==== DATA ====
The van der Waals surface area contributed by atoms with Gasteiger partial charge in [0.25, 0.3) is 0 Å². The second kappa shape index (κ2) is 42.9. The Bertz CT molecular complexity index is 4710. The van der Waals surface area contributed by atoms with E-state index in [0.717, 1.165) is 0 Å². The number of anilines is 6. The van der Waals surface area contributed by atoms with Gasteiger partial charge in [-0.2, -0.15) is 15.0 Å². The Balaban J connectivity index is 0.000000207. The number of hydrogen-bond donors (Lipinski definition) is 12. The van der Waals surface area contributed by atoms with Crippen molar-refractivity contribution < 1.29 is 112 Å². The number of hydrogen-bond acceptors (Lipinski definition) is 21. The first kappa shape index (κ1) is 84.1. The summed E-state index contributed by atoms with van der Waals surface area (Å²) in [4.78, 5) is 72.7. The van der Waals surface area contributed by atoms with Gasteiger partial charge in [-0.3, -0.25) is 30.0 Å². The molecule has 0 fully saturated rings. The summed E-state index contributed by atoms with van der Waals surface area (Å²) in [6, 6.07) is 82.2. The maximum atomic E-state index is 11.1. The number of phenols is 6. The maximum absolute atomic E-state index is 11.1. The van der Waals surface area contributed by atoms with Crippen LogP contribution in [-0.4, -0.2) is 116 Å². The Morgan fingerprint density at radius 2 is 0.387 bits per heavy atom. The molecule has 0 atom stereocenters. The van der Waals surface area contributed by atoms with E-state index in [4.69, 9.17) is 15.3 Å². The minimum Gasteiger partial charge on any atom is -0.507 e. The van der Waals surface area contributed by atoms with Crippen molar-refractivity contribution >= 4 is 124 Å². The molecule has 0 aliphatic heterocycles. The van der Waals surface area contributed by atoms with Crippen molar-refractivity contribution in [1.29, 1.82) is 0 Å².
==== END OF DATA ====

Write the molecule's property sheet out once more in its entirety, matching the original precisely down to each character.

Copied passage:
The van der Waals surface area contributed by atoms with Gasteiger partial charge in [0.25, 0.3) is 0 Å². The second kappa shape index (κ2) is 42.9. The Bertz CT molecular complexity index is 4710. The van der Waals surface area contributed by atoms with E-state index in [0.717, 1.165) is 0 Å². The number of anilines is 6. The van der Waals surface area contributed by atoms with Gasteiger partial charge in [-0.2, -0.15) is 15.0 Å². The Balaban J connectivity index is 0.000000207. The number of hydrogen-bond donors (Lipinski definition) is 12. The van der Waals surface area contributed by atoms with Crippen molar-refractivity contribution < 1.29 is 112 Å². The number of hydrogen-bond acceptors (Lipinski definition) is 21. The first kappa shape index (κ1) is 84.1. The summed E-state index contributed by atoms with van der Waals surface area (Å²) in [4.78, 5) is 72.7. The van der Waals surface area contributed by atoms with Gasteiger partial charge in [-0.3, -0.25) is 30.0 Å². The molecule has 0 fully saturated rings. The summed E-state index contributed by atoms with van der Waals surface area (Å²) in [6, 6.07) is 82.2. The maximum atomic E-state index is 11.1. The number of phenols is 6. The maximum absolute atomic E-state index is 11.1. The van der Waals surface area contributed by atoms with Crippen LogP contribution in [-0.4, -0.2) is 116 Å². The Morgan fingerprint density at radius 2 is 0.387 bits per heavy atom. The molecule has 0 atom stereocenters. The van der Waals surface area contributed by atoms with E-state index in [4.69, 9.17) is 15.3 Å². The minimum Gasteiger partial charge on any atom is -0.507 e. The van der Waals surface area contributed by atoms with Crippen molar-refractivity contribution >= 4 is 124 Å². The molecule has 0 aliphatic heterocycles. The van der Waals surface area contributed by atoms with Crippen molar-refractivity contribution in [1.29, 1.82) is 0 Å².